No future

Journal of Philosophical Logic 30 (3):259-265 (2001)
Abstract
The difficulties with formalizing the intensional notions necessity, knowability and omniscience, and rational belief are well-known. If these notions are formalized as predicates applying to (codes of) sentences, then from apparently weak and uncontroversial logical principles governing these notions, outright contradictions can be derived. Tense logic is one of the best understood and most extensively developed branches of intensional logic. In tense logic, the temporal notions future and past are formalized as sentential operators rather than as predicates. The question therefore arises whether the notions that are investigated in tense logic can be consistently formalized as predicates. In this paper it is shown that the answer to this question is negative. The logical treatment of the notions of future and past as predicates gives rise to paradoxes due the specific interplay between both notions. For this reason, the tense paradoxes that will be presented are not identical to the paradoxes referred to above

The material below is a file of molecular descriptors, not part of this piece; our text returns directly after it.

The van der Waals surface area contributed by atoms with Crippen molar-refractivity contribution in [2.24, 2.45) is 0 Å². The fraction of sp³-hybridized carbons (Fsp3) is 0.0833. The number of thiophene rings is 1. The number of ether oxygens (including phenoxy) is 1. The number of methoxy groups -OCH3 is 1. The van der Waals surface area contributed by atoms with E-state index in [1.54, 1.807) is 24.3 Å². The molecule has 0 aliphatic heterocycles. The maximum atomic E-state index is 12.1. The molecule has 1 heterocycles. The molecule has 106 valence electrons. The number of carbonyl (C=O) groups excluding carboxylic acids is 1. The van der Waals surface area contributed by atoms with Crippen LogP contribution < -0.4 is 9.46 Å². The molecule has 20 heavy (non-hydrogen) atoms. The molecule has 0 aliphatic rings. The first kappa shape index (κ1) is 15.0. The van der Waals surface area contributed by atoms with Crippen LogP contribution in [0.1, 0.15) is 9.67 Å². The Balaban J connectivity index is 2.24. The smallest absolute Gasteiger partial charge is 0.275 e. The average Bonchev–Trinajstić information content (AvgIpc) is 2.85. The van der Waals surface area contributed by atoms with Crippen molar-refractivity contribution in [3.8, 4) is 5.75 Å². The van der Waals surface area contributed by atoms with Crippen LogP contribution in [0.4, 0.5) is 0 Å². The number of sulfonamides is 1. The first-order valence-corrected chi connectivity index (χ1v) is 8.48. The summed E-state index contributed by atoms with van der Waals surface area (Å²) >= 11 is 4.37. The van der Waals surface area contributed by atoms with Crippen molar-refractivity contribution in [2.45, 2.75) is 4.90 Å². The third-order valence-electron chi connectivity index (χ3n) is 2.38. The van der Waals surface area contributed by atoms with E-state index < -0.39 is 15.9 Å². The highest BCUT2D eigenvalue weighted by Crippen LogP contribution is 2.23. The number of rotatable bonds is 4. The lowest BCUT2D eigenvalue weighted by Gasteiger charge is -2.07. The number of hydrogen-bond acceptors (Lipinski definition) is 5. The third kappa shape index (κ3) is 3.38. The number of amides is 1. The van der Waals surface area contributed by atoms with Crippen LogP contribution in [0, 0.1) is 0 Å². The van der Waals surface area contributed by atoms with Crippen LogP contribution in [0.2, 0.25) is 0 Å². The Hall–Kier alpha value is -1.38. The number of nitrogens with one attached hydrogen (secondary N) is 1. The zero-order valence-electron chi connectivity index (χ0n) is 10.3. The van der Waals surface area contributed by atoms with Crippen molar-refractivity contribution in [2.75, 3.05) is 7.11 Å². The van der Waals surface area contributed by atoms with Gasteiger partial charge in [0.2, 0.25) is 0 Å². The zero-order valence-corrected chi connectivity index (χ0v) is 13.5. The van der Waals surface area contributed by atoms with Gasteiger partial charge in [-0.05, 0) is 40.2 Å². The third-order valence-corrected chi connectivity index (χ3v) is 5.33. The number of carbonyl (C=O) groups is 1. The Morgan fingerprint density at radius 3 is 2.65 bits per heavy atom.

Keywords tense logic  tense predicates  diagonalization  paradox
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Reprint years 2004
DOI 10.1023/A:1017569601150
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How Not to State T-Sentences.Volker Halbach - 2006 - Analysis 66 (4):276–280.
Montague's Theorem and Modal Logic.Johannes Stern - 2014 - Erkenntnis 79 (3):551-570.
Paradoxes of Interaction?Johannes Stern & Martin Fischer - 2015 - Journal of Philosophical Logic 44 (3):287-308.

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